I don’t know - look at Libya. Any opposition was ruthlessly culled there, with critics of the government being hung in public stadiums as a spectacle and a warning to all. Gaddhaffi had the country under his bootheel, with secret police busting down doors in the night all over the place. But now he’s dead.

I just don’t see how KJU can maintain this level of oppression *forever *without the whole thing igniting.

I hope very much that you are proven right and I am dead wrong.

I think the most likely way the regime ends is with a coup from another higher-up during a succession crisis rather than a popular uprising. Kim Jong-Un may well not have any children, or may not have any suitable children, or he could die naturally or be assassinated, and if there was no clear successor, then it could get ugly before (hopefully) improving.

NK is not Libya. If you think the two are analogous, you are sorely mistaken. NK is more like China in the 1950s. Reform came from within.

Also, doesn’t Libya have considerably more computer and social media access than NK? I know it’s pretty abysmal in NK… And without resources like that, you’re not going to have the same kind of Arab Spring uprising.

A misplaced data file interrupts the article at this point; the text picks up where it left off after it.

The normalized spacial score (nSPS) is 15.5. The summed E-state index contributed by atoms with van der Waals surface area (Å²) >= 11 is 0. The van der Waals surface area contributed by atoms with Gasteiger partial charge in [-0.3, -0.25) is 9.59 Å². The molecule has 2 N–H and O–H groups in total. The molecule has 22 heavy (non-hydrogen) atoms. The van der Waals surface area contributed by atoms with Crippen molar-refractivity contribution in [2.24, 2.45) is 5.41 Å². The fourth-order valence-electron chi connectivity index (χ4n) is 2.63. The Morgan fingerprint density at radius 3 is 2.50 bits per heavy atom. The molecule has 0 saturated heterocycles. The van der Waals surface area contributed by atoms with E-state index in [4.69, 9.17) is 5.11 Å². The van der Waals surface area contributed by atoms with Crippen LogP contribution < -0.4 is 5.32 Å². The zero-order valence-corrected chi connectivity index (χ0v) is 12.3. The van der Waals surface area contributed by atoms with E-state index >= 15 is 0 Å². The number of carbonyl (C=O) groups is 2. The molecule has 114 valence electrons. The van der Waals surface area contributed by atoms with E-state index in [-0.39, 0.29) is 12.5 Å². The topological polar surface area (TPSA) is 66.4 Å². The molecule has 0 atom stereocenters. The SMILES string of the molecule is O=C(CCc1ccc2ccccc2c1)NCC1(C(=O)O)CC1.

I know they’re not entirely analogous - NK is worse. I was just using Libya to illustrate the fact that fear is ultimately untenable as a control mechanism. Push too hard and the fear evaporates and is distilled into anger. You cannot keep an entire nation afraid forever.

And suppose this happens. This will be an improvement how?

It seems to me that Libya was a bit more open than North Korea is. The borders weren’t nearly as sealed and Libyans had a little more access to outside information. It seems to me that when a regime has as its sole goal self-perpetuation and doesn’t care in the least how its own citizens suffer then it might just survive for generations.

I hope so too, but when it happens, it will undoubtedly be ugly.:frowning:

A good point, but is access to foreign media and social media strictly *necessary *in order to have an uprising? It would certainly help, but is it completely, fundamentally required?